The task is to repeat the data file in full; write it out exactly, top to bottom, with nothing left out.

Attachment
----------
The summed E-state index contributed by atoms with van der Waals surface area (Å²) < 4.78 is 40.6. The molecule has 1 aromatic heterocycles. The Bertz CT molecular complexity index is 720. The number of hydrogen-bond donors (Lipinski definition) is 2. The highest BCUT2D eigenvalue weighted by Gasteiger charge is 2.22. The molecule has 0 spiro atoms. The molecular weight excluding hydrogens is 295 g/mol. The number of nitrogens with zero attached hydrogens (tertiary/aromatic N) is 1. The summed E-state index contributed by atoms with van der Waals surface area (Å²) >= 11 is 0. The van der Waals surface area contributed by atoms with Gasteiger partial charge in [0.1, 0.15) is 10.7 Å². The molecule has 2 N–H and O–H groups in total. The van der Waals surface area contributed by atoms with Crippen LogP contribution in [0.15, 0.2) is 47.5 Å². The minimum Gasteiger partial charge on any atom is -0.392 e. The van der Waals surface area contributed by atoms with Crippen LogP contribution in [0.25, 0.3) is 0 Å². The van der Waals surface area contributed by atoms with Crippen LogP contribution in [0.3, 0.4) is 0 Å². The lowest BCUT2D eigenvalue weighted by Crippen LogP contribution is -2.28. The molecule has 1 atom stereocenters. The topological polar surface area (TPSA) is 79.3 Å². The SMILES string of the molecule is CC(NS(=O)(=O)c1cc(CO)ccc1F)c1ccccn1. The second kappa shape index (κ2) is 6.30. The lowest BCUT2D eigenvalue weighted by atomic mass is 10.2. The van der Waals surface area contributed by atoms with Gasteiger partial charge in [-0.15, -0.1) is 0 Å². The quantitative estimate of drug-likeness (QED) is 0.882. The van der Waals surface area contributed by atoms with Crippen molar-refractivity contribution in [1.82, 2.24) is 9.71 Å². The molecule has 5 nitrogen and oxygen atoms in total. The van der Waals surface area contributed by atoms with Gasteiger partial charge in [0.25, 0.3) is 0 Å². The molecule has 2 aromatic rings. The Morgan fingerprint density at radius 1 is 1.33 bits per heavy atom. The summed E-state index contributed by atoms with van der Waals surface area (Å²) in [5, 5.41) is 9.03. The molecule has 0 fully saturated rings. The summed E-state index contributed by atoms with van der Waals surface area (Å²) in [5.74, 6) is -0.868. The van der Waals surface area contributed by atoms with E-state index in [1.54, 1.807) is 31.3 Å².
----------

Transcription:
The summed E-state index contributed by atoms with van der Waals surface area (Å²) < 4.78 is 40.6. The molecule has 1 aromatic heterocycles. The Bertz CT molecular complexity index is 720. The number of hydrogen-bond donors (Lipinski definition) is 2. The highest BCUT2D eigenvalue weighted by Gasteiger charge is 2.22. The molecule has 0 spiro atoms. The molecular weight excluding hydrogens is 295 g/mol. The number of nitrogens with zero attached hydrogens (tertiary/aromatic N) is 1. The summed E-state index contributed by atoms with van der Waals surface area (Å²) >= 11 is 0. The van der Waals surface area contributed by atoms with Gasteiger partial charge in [0.1, 0.15) is 10.7 Å². The molecule has 2 N–H and O–H groups in total. The van der Waals surface area contributed by atoms with Crippen LogP contribution in [0.15, 0.2) is 47.5 Å². The minimum Gasteiger partial charge on any atom is -0.392 e. The van der Waals surface area contributed by atoms with Crippen LogP contribution in [0.25, 0.3) is 0 Å². The van der Waals surface area contributed by atoms with Crippen LogP contribution in [0.3, 0.4) is 0 Å². The lowest BCUT2D eigenvalue weighted by Crippen LogP contribution is -2.28. The molecule has 1 atom stereocenters. The topological polar surface area (TPSA) is 79.3 Å². The SMILES string of the molecule is CC(NS(=O)(=O)c1cc(CO)ccc1F)c1ccccn1. The second kappa shape index (κ2) is 6.30. The lowest BCUT2D eigenvalue weighted by atomic mass is 10.2. The van der Waals surface area contributed by atoms with Gasteiger partial charge in [-0.15, -0.1) is 0 Å². The quantitative estimate of drug-likeness (QED) is 0.882. The van der Waals surface area contributed by atoms with Crippen molar-refractivity contribution in [1.82, 2.24) is 9.71 Å². The molecule has 5 nitrogen and oxygen atoms in total. The van der Waals surface area contributed by atoms with Gasteiger partial charge in [0.25, 0.3) is 0 Å². The molecule has 2 aromatic rings. The Morgan fingerprint density at radius 1 is 1.33 bits per heavy atom. The summed E-state index contributed by atoms with van der Waals surface area (Å²) in [5, 5.41) is 9.03. The molecule has 0 fully saturated rings. The summed E-state index contributed by atoms with van der Waals surface area (Å²) in [5.74, 6) is -0.868. The van der Waals surface area contributed by atoms with E-state index in [1.54, 1.807) is 31.3 Å².